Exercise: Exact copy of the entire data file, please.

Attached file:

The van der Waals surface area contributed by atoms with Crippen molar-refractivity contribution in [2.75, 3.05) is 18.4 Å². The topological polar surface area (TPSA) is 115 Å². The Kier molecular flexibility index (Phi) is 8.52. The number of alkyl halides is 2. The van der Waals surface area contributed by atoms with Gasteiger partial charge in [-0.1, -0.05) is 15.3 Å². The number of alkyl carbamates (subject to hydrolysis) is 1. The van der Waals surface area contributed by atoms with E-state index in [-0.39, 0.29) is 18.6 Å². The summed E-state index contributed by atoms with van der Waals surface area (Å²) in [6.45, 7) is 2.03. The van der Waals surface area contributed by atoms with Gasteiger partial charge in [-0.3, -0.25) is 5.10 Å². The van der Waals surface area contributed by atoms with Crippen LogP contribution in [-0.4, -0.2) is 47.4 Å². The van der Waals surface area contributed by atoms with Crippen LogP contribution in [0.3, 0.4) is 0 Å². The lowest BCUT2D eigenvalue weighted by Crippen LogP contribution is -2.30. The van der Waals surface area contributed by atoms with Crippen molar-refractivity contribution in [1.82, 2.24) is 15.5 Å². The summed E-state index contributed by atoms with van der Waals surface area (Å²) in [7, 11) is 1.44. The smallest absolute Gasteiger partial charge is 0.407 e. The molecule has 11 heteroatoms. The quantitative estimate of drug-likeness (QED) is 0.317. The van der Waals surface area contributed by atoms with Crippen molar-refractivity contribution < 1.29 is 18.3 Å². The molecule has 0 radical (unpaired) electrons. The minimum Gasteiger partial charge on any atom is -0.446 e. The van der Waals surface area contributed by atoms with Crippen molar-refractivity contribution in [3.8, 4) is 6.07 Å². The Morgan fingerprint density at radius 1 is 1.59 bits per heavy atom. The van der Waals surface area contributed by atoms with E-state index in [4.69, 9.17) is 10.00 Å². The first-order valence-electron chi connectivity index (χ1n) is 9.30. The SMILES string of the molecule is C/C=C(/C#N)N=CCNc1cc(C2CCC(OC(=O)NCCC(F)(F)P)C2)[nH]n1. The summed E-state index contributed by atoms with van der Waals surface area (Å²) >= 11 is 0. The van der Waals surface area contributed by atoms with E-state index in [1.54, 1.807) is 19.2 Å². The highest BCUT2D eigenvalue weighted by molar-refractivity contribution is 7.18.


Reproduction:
The van der Waals surface area contributed by atoms with Crippen molar-refractivity contribution in [2.75, 3.05) is 18.4 Å². The topological polar surface area (TPSA) is 115 Å². The Kier molecular flexibility index (Phi) is 8.52. The number of alkyl halides is 2. The van der Waals surface area contributed by atoms with Gasteiger partial charge in [-0.1, -0.05) is 15.3 Å². The number of alkyl carbamates (subject to hydrolysis) is 1. The van der Waals surface area contributed by atoms with E-state index in [-0.39, 0.29) is 18.6 Å². The summed E-state index contributed by atoms with van der Waals surface area (Å²) in [6.45, 7) is 2.03. The van der Waals surface area contributed by atoms with Gasteiger partial charge in [-0.3, -0.25) is 5.10 Å². The van der Waals surface area contributed by atoms with Crippen LogP contribution in [-0.4, -0.2) is 47.4 Å². The van der Waals surface area contributed by atoms with Crippen LogP contribution in [0.3, 0.4) is 0 Å². The lowest BCUT2D eigenvalue weighted by Crippen LogP contribution is -2.30. The van der Waals surface area contributed by atoms with Crippen molar-refractivity contribution in [1.82, 2.24) is 15.5 Å². The summed E-state index contributed by atoms with van der Waals surface area (Å²) in [7, 11) is 1.44. The smallest absolute Gasteiger partial charge is 0.407 e. The molecule has 11 heteroatoms. The quantitative estimate of drug-likeness (QED) is 0.317. The van der Waals surface area contributed by atoms with Crippen molar-refractivity contribution < 1.29 is 18.3 Å². The molecule has 0 radical (unpaired) electrons. The minimum Gasteiger partial charge on any atom is -0.446 e. The van der Waals surface area contributed by atoms with Crippen molar-refractivity contribution in [3.8, 4) is 6.07 Å². The Morgan fingerprint density at radius 1 is 1.59 bits per heavy atom. The van der Waals surface area contributed by atoms with E-state index in [4.69, 9.17) is 10.00 Å². The first-order valence-electron chi connectivity index (χ1n) is 9.30. The SMILES string of the molecule is C/C=C(/C#N)N=CCNc1cc(C2CCC(OC(=O)NCCC(F)(F)P)C2)[nH]n1. The summed E-state index contributed by atoms with van der Waals surface area (Å²) >= 11 is 0. The van der Waals surface area contributed by atoms with E-state index in [1.54, 1.807) is 19.2 Å². The highest BCUT2D eigenvalue weighted by molar-refractivity contribution is 7.18.